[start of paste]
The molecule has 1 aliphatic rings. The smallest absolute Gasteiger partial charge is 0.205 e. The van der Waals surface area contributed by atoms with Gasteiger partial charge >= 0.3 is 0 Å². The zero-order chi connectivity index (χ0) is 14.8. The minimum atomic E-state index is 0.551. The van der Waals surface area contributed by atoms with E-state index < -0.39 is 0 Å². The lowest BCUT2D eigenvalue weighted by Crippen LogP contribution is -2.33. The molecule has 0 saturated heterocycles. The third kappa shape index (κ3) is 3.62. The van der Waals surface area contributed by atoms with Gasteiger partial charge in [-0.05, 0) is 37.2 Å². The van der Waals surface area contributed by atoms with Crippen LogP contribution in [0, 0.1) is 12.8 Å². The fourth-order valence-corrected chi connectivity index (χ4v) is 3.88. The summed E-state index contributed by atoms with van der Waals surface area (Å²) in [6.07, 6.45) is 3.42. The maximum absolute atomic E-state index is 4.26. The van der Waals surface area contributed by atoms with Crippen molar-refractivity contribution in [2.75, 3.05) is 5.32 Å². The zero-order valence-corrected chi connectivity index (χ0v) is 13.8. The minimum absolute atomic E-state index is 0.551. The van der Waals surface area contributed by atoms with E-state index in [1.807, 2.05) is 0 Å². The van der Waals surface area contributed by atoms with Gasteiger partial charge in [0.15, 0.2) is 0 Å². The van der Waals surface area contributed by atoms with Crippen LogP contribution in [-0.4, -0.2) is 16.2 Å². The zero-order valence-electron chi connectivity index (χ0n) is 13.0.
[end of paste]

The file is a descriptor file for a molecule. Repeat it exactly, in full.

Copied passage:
The molecule has 1 aliphatic rings. The smallest absolute Gasteiger partial charge is 0.205 e. The van der Waals surface area contributed by atoms with Gasteiger partial charge >= 0.3 is 0 Å². The zero-order chi connectivity index (χ0) is 14.8. The minimum atomic E-state index is 0.551. The van der Waals surface area contributed by atoms with E-state index < -0.39 is 0 Å². The lowest BCUT2D eigenvalue weighted by Crippen LogP contribution is -2.33. The molecule has 0 saturated heterocycles. The third kappa shape index (κ3) is 3.62. The van der Waals surface area contributed by atoms with Gasteiger partial charge in [-0.05, 0) is 37.2 Å². The van der Waals surface area contributed by atoms with Crippen LogP contribution in [0, 0.1) is 12.8 Å². The fourth-order valence-corrected chi connectivity index (χ4v) is 3.88. The summed E-state index contributed by atoms with van der Waals surface area (Å²) in [6.07, 6.45) is 3.42. The maximum absolute atomic E-state index is 4.26. The van der Waals surface area contributed by atoms with Crippen molar-refractivity contribution in [2.75, 3.05) is 5.32 Å². The zero-order valence-corrected chi connectivity index (χ0v) is 13.8. The minimum absolute atomic E-state index is 0.551. The van der Waals surface area contributed by atoms with E-state index in [1.807, 2.05) is 0 Å². The van der Waals surface area contributed by atoms with Gasteiger partial charge in [0.15, 0.2) is 0 Å². The van der Waals surface area contributed by atoms with Crippen LogP contribution in [-0.4, -0.2) is 16.2 Å². The zero-order valence-electron chi connectivity index (χ0n) is 13.0.